“The U.S. system of science and mathematics education is performing far below par, if left unattended (this) will leave millions of young Americans unprepared to succeed in a global economy” (Next Generation Science Standards website)

Source: Greater New Haven Chamber of Commerce

Creating and preparing a STEM workforce is essential for our nation’s economic growth.  Research shows that achievement gaps in the area of Science and Mathematics limit our students from competing for STEM-related jobs. According to the National Center for Educational Statistics, 45 % of America’s good jobs in the next few years will require a certificate or Associate’s Degree earned at a technical or community college. Most jobs will be in STEM areas. Another concern is that a majority of our college graduates do not have the right skill set for the high paying STEM jobs in the global marketplace. This means that the 8 million projected STEM job openings due to growth and net replacement in 2018 will be filled by talent found elsewhere [Source: Occupational Employment Statistics, Monthly Labor Review, May 2011]

Are we preparing our students for the 21st Century?

  •  78% of high school students require remedial reading and math courses (ACT Readiness Benchmarks)
  • Only 40 % of college STEM majors obtain a STEM degree (National Academies Report, Rising Above the Gathering Storm)

Leaving No Child Behind:  

After many decades of blaming teachers and fostering negative learning environments by excessive testing and punitive policies for educators, it is time to consider policies which foster positive learning environments for our students.To leave no child behind, we need all teachers to be STEM literate so they can nurture the natural curiosity of students and inspire them to pursue careers in science and technology. A core mission of Why Science is to get more students to participate science fairs, as this is an effective way to inspire students to pursue STEM careers.

Creating a science fair project is an excellent example of what education experts call active learning or inquiry (also “hands-on & minds-on” learning). It is a very effective instructional method; indeed, it is recommended as a cornerstone of successful science teaching. Yet, according to the National Research Council, active learning is not employed often enough in the classroom and its absence is seen as one of the key factors behind kids losing interest in science and not performing to their potential.

Students who participate in science fairs increase their understanding of science and problem solving by:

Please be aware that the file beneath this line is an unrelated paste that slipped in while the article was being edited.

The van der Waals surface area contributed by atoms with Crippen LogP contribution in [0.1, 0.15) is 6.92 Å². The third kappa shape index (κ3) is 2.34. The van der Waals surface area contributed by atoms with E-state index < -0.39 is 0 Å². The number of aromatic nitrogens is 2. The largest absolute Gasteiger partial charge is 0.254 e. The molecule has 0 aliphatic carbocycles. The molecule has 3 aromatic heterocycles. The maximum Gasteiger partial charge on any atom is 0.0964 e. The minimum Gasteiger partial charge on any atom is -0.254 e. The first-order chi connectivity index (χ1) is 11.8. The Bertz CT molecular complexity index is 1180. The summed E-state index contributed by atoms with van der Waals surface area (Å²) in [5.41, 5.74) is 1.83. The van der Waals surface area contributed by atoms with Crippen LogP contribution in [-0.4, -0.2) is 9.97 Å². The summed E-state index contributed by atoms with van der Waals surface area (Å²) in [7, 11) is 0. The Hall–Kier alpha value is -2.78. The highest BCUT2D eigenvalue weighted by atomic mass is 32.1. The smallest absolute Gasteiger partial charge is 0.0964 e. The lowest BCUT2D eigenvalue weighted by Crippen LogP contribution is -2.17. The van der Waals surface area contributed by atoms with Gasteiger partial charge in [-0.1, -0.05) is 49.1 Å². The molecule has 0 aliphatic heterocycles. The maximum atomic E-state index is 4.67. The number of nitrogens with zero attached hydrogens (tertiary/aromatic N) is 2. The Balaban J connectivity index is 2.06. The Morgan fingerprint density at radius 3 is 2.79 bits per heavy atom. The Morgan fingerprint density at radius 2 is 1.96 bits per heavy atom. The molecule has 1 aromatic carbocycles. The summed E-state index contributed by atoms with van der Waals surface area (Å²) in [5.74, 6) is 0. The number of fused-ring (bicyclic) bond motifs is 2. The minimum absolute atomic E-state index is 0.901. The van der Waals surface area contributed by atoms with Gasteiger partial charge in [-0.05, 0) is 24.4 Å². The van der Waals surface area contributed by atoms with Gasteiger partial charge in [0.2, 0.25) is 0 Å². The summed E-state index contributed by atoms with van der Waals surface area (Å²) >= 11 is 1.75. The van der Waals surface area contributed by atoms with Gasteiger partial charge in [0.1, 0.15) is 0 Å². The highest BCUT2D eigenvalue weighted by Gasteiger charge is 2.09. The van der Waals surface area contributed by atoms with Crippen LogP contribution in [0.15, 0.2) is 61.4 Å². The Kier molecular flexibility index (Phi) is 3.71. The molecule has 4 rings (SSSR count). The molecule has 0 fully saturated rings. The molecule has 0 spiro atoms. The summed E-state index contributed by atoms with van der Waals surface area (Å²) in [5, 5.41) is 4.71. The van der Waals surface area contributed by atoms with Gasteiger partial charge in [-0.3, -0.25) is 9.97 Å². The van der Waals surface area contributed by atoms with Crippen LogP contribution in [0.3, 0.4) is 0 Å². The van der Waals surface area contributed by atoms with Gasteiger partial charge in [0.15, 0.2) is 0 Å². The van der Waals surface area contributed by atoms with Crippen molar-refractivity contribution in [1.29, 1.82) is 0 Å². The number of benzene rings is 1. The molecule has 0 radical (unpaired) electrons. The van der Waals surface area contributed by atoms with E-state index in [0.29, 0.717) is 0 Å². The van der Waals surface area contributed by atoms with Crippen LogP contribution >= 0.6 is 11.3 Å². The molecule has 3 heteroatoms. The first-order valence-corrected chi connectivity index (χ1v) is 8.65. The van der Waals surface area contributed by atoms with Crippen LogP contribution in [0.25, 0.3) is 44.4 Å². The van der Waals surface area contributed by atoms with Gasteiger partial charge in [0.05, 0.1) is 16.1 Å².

• strengthening critical thinking, reasoning and analytical skills.
  • building mathematical skills for analysis and effective communication of information.
  • developing skills for communicating science and other information to different audiences.

At the fair, students are encouraged to communicate their findings and ideas in a clear, concise and compelling manner to their friends and science fair judges.  COMMUNICATION is a fundamental 21st Century skill required for leadership. Thus participation in science fairs gives our youth opportunities to develop critical thinking, problem solving and communication skills that will help them excel in any discipline.

This year, eight students from James Hillhouse High School will be participating in the New Haven Science Fair on May 14-16. Projects range from monitoring native animal species, plans to repopulate native grasses & Bluebirds in the area, and how to wage battle against the invasive Japanese Knotweed.

We are very happy that the Science Fair Ready To TeachTM module created for Hillhouse was able to support the teacher and students as they prepared the science fair projects.[Click to find how it helps] Join us in celebrating the Hillhouse High School students who are participating in the 2013 New Haven Science Fair. Their science fair projects and continuing classroom achievement are to be commended. They are making a difference, not just in their school, but in their community as well. Why Science would like to congratulate the New Haven Science Fair 2012 winners and we extend best wishes to all 2013 participants.  To volunteer, mentor and/or serve as a judge visit www.nhsciencefair.org!

Sources Cited:

  1. Next Generation Science Standards http://www.nextgenscience.org/
  2. National Center for Education Statistics http://nces.ed.gov/
  3. Occupational Employment Statistics, Monthly Labor Review, May 2011 http://www.bls.gov/opub/mlr/2011/05/art1full.pdf

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